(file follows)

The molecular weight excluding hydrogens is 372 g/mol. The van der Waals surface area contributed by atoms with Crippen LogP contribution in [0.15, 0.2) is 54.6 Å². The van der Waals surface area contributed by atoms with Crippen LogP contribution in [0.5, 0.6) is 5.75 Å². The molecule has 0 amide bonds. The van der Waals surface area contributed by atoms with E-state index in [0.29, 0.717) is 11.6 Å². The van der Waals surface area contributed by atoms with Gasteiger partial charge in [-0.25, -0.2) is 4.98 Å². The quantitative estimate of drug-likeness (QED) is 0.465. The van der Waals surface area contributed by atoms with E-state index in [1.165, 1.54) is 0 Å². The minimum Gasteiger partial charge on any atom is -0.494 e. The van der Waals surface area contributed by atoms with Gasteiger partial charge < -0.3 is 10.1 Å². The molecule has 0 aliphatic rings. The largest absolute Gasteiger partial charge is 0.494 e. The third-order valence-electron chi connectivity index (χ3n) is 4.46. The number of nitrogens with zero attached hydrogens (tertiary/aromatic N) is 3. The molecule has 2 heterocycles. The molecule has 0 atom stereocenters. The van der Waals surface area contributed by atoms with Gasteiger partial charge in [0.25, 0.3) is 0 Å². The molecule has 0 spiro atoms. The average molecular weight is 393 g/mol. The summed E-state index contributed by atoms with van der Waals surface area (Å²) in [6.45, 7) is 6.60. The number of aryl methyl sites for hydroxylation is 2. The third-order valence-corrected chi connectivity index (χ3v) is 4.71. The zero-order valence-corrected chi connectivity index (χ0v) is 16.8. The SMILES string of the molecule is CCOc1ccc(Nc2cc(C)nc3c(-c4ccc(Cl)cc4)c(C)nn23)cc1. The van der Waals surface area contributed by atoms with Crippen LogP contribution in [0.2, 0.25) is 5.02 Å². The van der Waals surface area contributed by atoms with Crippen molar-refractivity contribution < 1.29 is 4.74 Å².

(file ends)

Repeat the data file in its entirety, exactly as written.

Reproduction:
The molecular weight excluding hydrogens is 372 g/mol. The van der Waals surface area contributed by atoms with Crippen LogP contribution in [0.15, 0.2) is 54.6 Å². The van der Waals surface area contributed by atoms with Crippen LogP contribution in [0.5, 0.6) is 5.75 Å². The molecule has 0 amide bonds. The van der Waals surface area contributed by atoms with E-state index in [0.29, 0.717) is 11.6 Å². The van der Waals surface area contributed by atoms with Gasteiger partial charge in [-0.25, -0.2) is 4.98 Å². The quantitative estimate of drug-likeness (QED) is 0.465. The van der Waals surface area contributed by atoms with E-state index in [1.165, 1.54) is 0 Å². The minimum Gasteiger partial charge on any atom is -0.494 e. The van der Waals surface area contributed by atoms with Gasteiger partial charge < -0.3 is 10.1 Å². The molecule has 0 aliphatic rings. The largest absolute Gasteiger partial charge is 0.494 e. The third-order valence-electron chi connectivity index (χ3n) is 4.46. The number of nitrogens with zero attached hydrogens (tertiary/aromatic N) is 3. The molecule has 2 heterocycles. The molecule has 0 atom stereocenters. The van der Waals surface area contributed by atoms with Gasteiger partial charge in [0.25, 0.3) is 0 Å². The molecule has 0 spiro atoms. The average molecular weight is 393 g/mol. The summed E-state index contributed by atoms with van der Waals surface area (Å²) in [6.45, 7) is 6.60. The number of aryl methyl sites for hydroxylation is 2. The third-order valence-corrected chi connectivity index (χ3v) is 4.71. The zero-order valence-corrected chi connectivity index (χ0v) is 16.8. The SMILES string of the molecule is CCOc1ccc(Nc2cc(C)nc3c(-c4ccc(Cl)cc4)c(C)nn23)cc1. The van der Waals surface area contributed by atoms with Crippen LogP contribution in [0.2, 0.25) is 5.02 Å². The van der Waals surface area contributed by atoms with Crippen molar-refractivity contribution < 1.29 is 4.74 Å².